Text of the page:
My problem started 17 years ago, a kid pushed me down 2 flights of stairs. I was 11 at the time, the result was a fractured nose, however, my face was so bruised & swollen. I never fixed it, now I have trouble breathing at night, also a little hump. Could it be a deviant septum? Thank you.
Could Trouble Breathing Be from Deviated Septum?
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Nasal Breathing & Congestion Problem from Deviated Septum
Deviated nasal septum is one of the most common causes of nasal congestion. Most everyone has a deviated septum to a certain degree, and normally may not contribute to nasal symptoms for small deviations of bone or cartilage. Nasal trauma or a broken nose may contribute to a deviated septum and cause significant sinus blockage. Many patients think they suffer from allergies, when they really suffer from a deviated nasal septum. Speak with a nasal surgeon to help determine appropriate options for you.
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Yes, one of the most signs of a deviated septum is difficulty breathing. Fromm the description, it sounds like you will need a consultation for rhinoplasty/septoplasty combination. You may be able to get reimbursed the septoplasty portion by medical insurance. Most board certified plastic surgeons offer a free, private consultation so I would suggest that you visit one.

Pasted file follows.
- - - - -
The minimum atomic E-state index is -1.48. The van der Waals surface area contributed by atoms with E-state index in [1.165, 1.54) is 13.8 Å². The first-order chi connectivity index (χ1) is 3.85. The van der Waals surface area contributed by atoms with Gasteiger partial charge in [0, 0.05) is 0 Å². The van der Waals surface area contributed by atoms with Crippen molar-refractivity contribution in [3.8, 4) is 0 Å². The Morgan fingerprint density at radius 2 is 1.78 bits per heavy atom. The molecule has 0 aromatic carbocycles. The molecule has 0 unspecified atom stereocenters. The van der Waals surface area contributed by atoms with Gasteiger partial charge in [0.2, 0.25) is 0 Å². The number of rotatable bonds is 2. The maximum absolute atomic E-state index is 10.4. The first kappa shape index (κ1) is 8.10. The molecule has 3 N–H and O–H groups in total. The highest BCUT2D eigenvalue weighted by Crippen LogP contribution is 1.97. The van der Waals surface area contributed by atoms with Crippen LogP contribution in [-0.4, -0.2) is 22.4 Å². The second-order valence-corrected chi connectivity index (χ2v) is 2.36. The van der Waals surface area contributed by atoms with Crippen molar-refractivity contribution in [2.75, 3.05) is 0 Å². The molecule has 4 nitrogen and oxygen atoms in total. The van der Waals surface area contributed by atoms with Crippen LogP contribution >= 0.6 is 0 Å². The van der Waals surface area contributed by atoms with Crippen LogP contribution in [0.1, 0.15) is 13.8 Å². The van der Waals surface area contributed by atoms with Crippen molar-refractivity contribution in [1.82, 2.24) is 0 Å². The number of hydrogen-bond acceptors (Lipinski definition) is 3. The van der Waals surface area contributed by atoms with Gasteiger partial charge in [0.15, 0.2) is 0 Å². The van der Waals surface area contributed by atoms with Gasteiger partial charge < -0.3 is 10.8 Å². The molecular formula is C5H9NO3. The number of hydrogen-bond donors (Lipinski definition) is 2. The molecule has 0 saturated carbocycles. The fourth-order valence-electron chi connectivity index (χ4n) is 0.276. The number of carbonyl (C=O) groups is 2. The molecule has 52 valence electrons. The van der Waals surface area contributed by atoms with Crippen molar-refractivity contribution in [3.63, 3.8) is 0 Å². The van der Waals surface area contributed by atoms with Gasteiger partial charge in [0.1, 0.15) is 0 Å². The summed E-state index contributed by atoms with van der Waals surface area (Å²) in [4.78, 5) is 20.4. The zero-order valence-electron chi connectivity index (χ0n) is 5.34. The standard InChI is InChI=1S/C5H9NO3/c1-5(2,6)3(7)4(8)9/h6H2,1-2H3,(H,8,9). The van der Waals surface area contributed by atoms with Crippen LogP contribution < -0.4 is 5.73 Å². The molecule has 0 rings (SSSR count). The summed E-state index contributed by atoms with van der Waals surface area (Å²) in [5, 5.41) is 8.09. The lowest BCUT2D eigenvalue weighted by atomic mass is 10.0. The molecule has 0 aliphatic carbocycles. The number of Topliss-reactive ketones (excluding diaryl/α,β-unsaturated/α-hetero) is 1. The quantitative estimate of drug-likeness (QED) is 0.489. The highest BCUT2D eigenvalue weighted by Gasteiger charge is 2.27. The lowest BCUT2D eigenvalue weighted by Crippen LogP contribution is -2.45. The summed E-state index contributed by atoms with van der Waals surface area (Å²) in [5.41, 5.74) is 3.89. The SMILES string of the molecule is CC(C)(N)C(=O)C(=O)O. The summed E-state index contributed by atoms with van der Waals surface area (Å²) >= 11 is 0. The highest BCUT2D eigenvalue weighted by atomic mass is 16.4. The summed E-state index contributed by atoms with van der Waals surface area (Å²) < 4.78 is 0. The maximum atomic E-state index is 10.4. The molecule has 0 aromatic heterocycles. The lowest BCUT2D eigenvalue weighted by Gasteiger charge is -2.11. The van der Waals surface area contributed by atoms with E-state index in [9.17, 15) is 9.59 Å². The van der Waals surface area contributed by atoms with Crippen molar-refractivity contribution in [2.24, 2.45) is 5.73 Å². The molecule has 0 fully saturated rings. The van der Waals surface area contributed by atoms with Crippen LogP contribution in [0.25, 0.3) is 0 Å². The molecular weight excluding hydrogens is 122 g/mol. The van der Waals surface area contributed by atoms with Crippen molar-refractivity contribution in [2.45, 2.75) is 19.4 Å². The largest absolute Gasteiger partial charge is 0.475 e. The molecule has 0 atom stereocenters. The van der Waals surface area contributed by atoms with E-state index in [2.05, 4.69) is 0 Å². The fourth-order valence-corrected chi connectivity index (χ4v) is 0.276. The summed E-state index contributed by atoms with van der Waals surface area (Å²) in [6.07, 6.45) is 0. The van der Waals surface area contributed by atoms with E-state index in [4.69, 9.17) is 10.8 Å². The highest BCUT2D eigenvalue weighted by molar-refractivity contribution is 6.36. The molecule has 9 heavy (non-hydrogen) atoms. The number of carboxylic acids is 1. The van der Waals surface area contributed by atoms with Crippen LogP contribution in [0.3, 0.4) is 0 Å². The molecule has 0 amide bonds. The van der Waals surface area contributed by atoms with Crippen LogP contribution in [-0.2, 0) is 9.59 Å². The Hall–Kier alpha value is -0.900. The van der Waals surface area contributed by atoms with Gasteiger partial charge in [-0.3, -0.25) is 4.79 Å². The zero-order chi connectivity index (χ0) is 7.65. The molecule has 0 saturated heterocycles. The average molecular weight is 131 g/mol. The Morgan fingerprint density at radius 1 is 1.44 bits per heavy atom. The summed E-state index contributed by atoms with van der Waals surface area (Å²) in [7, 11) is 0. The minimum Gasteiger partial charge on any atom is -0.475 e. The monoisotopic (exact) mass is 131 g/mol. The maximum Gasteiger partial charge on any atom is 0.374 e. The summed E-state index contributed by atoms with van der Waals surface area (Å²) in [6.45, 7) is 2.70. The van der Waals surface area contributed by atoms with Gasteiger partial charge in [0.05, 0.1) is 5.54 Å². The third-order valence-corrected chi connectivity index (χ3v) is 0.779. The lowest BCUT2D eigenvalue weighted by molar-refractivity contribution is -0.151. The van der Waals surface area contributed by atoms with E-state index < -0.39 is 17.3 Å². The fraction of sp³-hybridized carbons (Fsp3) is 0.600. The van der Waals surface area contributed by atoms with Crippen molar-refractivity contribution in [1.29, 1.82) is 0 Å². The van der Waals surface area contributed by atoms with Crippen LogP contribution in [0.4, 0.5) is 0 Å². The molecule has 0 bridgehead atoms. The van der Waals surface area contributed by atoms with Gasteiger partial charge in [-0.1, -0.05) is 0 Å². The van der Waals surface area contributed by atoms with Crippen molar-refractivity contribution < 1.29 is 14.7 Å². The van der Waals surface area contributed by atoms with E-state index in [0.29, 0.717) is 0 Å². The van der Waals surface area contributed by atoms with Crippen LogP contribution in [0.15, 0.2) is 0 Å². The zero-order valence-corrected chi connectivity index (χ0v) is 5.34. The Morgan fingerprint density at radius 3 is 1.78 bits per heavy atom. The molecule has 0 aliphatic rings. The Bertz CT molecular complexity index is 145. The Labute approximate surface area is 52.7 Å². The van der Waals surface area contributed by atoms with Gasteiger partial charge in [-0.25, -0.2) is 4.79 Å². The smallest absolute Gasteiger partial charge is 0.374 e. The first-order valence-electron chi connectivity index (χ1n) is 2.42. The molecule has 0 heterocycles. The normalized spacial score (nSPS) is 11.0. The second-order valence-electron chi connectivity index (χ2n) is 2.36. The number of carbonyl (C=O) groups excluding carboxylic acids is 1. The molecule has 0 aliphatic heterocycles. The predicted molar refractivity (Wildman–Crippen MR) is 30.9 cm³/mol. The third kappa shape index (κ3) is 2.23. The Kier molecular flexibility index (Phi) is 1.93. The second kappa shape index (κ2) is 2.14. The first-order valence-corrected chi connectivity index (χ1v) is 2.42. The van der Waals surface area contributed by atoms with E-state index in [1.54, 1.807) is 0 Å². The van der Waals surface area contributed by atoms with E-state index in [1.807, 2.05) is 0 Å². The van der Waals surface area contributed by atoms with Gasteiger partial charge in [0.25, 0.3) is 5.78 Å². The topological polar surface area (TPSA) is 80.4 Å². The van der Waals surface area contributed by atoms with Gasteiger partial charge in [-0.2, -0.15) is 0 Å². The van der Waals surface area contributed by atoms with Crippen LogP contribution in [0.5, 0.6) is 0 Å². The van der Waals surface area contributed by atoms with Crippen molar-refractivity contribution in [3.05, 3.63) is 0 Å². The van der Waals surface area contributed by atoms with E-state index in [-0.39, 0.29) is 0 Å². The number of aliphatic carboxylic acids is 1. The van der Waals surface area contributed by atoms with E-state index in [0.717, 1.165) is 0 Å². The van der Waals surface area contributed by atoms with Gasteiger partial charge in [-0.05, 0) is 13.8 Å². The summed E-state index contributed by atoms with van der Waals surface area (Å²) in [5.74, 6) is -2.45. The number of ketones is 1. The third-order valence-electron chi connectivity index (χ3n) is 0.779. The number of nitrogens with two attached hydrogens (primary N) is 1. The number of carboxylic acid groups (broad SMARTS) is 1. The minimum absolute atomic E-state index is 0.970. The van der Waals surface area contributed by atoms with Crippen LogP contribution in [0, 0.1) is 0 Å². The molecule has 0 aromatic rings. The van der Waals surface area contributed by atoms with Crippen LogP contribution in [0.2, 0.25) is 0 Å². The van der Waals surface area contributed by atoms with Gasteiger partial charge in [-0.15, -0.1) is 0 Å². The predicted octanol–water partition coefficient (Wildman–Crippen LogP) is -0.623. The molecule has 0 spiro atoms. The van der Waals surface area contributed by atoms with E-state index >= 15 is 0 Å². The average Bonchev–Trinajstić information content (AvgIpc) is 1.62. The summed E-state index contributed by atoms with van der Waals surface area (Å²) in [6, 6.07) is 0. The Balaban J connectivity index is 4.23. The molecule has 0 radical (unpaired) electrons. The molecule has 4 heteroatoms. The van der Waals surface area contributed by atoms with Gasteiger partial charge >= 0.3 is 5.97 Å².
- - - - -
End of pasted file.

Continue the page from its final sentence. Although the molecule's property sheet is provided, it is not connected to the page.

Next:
Yes, one of the signs of a deviated septum is difficulty breathing as well as curvature of the outside of the nose. Septoplasty as well as nose reduction can help both of these problems. I am, offering a temporary cosmetic surgery price reduction as well as excellent financing. Watch my video!
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Breathing difficulty after trauma to nose
Absolutely! There is a high possibility your breathing problem is due to deviated septum. I recommend seeing a board certified plastic or ENT surgeon whose interest is rhinoplasty for an evaluation.
Of note, if you smoke, you must stop smoking. Your symptoms will not improve even with surgery, if you continue to smoke.
These answers are for educational purposes and should not be relied upon as a substitute for medical advice you may receive from your physician. If you have a medical emergency, please call 911. These answers do not constitute or initiate a patient/doctor relationship.